President Trump has selected former Georgia Gov. Sonny Perdue as his nominee for Agriculture secretary. While we would have preferred Abel Maldonado, a Californian, Mr. Purdue looks like a great choice.
He was raised on a family farm in Georgia, studied veterinary science in college, then volunteered to serve in the US Air Force. After his military service Purdue worked as a veterinarian, then was a founding partner in Agrow Star, a grain business in Georgia and South Carolina.
He also served on several boards that serve Ag interests and was president of the Southeastern Grain and Feed Association. His first public office was county zoning commissioner, then was elected state senator and later a representative. He was elected as a democrat, but after serving his term switched parties and won office as a republican. In 2002 he became Georgia’s first Republican Governor since the Reconstruction era after the civil war.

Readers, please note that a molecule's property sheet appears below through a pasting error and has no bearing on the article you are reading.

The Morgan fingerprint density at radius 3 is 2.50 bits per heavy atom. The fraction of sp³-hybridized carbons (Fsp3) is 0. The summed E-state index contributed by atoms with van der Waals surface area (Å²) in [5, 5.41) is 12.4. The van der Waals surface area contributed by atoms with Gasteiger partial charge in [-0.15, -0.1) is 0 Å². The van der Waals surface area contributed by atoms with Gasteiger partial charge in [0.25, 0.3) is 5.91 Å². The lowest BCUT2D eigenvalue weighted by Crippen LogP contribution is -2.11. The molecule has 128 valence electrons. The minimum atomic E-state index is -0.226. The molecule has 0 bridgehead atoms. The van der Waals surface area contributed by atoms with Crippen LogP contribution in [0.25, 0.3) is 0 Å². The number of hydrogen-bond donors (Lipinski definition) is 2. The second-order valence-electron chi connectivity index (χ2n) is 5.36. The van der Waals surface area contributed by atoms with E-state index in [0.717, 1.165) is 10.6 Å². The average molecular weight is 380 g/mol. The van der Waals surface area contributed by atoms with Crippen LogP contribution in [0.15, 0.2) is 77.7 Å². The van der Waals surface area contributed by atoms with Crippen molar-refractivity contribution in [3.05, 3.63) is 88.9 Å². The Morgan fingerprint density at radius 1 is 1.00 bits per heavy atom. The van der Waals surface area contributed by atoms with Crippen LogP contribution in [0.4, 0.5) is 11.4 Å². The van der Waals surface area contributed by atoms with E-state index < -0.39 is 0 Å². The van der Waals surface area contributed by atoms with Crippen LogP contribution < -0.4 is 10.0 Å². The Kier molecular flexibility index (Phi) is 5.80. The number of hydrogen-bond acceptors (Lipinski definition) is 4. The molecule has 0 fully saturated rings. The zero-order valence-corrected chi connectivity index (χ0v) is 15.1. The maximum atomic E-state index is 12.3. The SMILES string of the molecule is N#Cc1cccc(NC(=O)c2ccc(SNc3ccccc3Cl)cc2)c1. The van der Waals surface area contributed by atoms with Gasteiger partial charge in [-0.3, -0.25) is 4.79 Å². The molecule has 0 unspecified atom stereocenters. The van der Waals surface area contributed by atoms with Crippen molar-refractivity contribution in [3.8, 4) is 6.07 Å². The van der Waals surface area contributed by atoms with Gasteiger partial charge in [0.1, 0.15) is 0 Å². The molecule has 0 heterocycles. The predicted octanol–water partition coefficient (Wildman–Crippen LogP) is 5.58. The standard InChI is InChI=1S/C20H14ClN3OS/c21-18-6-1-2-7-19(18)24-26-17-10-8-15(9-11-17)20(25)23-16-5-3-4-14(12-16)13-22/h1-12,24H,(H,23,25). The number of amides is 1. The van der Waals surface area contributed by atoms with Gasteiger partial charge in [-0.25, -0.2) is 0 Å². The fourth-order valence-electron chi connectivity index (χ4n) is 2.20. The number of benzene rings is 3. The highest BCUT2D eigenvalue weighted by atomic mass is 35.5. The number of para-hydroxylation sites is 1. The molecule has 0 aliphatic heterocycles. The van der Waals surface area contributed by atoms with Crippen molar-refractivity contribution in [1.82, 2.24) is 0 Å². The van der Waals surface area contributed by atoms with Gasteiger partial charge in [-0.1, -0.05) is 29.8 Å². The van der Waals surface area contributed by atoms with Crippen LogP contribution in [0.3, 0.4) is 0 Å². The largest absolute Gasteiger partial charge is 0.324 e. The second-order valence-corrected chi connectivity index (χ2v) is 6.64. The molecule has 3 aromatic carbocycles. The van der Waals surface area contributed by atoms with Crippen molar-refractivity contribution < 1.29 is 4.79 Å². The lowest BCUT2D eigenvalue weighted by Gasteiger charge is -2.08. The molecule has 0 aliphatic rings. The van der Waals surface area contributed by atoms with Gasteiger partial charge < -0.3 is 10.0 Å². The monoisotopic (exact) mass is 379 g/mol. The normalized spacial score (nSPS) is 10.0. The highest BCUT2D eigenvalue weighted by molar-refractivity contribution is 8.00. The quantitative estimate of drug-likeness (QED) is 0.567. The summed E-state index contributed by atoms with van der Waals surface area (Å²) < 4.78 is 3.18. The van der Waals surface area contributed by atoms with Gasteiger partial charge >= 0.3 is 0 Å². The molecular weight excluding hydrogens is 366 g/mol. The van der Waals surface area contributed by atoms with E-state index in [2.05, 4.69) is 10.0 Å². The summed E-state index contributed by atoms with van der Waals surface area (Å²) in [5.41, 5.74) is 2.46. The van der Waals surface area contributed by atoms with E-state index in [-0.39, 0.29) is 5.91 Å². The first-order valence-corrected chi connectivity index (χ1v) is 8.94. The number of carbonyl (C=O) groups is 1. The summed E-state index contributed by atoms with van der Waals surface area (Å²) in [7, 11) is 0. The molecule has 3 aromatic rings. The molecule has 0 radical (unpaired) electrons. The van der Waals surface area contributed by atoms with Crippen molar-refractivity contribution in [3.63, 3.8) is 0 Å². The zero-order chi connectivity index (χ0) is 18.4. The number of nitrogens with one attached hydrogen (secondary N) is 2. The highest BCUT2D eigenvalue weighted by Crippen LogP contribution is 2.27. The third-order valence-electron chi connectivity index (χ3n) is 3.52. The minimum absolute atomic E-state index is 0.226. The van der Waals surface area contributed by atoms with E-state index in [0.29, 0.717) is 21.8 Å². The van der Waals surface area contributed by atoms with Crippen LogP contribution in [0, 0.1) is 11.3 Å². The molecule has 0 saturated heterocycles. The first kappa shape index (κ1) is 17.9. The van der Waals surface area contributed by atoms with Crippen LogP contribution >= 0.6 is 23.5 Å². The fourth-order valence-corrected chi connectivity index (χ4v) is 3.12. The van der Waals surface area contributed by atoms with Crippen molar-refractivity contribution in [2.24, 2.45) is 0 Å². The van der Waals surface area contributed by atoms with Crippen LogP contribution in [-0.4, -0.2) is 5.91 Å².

He sounds like an excellent choice. Last December Purdue told Politico that he sees the new Ag Secretary’s job as insuring “That USDA branches across the nation are friendly environments for all farmers and ranchers.”
But of course, there are things the other side of the street doesn’t like about him. First is, he may not be willing to enforce rules that could harm ag interests. He’s also a climate change denier, like many in agriculture. But what is possibly most offensive to some on the left, in 2007, Perdue held a prayer vigil at the state capitol to pray for rain.
Georgia was in severe drought then, and he was signing into law some water conservation measures. Several hundred people joined him on the lawn of the state building as he called on all people of faith to ask for God to bring on the rain.
He was heavily criticized for this prayer vigil. But none of the folks that were upset about that seemed to mind at all that the rains came and Georgia was out of its drought not long afterward. Who knows if it was the prayer vigil…
I’m Len Wilcox and that’s the Western View from AgNet West.